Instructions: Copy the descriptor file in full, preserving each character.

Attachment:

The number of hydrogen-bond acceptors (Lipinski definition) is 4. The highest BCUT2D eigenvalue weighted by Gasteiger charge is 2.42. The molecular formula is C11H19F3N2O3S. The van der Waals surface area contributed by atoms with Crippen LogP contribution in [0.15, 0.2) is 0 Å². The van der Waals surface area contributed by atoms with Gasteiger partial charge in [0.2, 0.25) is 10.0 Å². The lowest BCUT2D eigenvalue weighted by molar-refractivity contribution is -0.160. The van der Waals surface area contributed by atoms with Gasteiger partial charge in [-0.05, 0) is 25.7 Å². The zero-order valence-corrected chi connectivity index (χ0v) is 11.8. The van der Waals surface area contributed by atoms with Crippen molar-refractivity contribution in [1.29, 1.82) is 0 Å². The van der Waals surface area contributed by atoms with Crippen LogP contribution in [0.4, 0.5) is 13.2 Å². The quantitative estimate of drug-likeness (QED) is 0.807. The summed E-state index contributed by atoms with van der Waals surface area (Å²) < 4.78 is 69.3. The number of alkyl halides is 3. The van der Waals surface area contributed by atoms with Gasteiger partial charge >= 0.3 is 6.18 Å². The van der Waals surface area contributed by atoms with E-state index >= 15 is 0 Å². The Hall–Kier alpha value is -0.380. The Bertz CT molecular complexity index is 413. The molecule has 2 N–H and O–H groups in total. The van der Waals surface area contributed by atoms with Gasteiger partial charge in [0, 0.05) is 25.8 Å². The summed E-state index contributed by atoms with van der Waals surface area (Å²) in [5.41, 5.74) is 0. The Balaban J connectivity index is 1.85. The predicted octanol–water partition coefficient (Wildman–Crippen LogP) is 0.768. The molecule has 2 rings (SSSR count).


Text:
The number of hydrogen-bond acceptors (Lipinski definition) is 4. The highest BCUT2D eigenvalue weighted by Gasteiger charge is 2.42. The molecular formula is C11H19F3N2O3S. The van der Waals surface area contributed by atoms with Crippen LogP contribution in [0.15, 0.2) is 0 Å². The van der Waals surface area contributed by atoms with Gasteiger partial charge in [0.2, 0.25) is 10.0 Å². The lowest BCUT2D eigenvalue weighted by molar-refractivity contribution is -0.160. The van der Waals surface area contributed by atoms with Gasteiger partial charge in [-0.05, 0) is 25.7 Å². The zero-order valence-corrected chi connectivity index (χ0v) is 11.8. The van der Waals surface area contributed by atoms with Crippen molar-refractivity contribution in [1.29, 1.82) is 0 Å². The van der Waals surface area contributed by atoms with Crippen LogP contribution in [0.4, 0.5) is 13.2 Å². The quantitative estimate of drug-likeness (QED) is 0.807. The summed E-state index contributed by atoms with van der Waals surface area (Å²) < 4.78 is 69.3. The number of alkyl halides is 3. The van der Waals surface area contributed by atoms with Gasteiger partial charge >= 0.3 is 6.18 Å². The van der Waals surface area contributed by atoms with E-state index >= 15 is 0 Å². The Hall–Kier alpha value is -0.380. The Bertz CT molecular complexity index is 413. The molecule has 2 N–H and O–H groups in total. The van der Waals surface area contributed by atoms with Gasteiger partial charge in [0, 0.05) is 25.8 Å². The summed E-state index contributed by atoms with van der Waals surface area (Å²) in [5.41, 5.74) is 0. The Balaban J connectivity index is 1.85. The predicted octanol–water partition coefficient (Wildman–Crippen LogP) is 0.768. The molecule has 2 rings (SSSR count).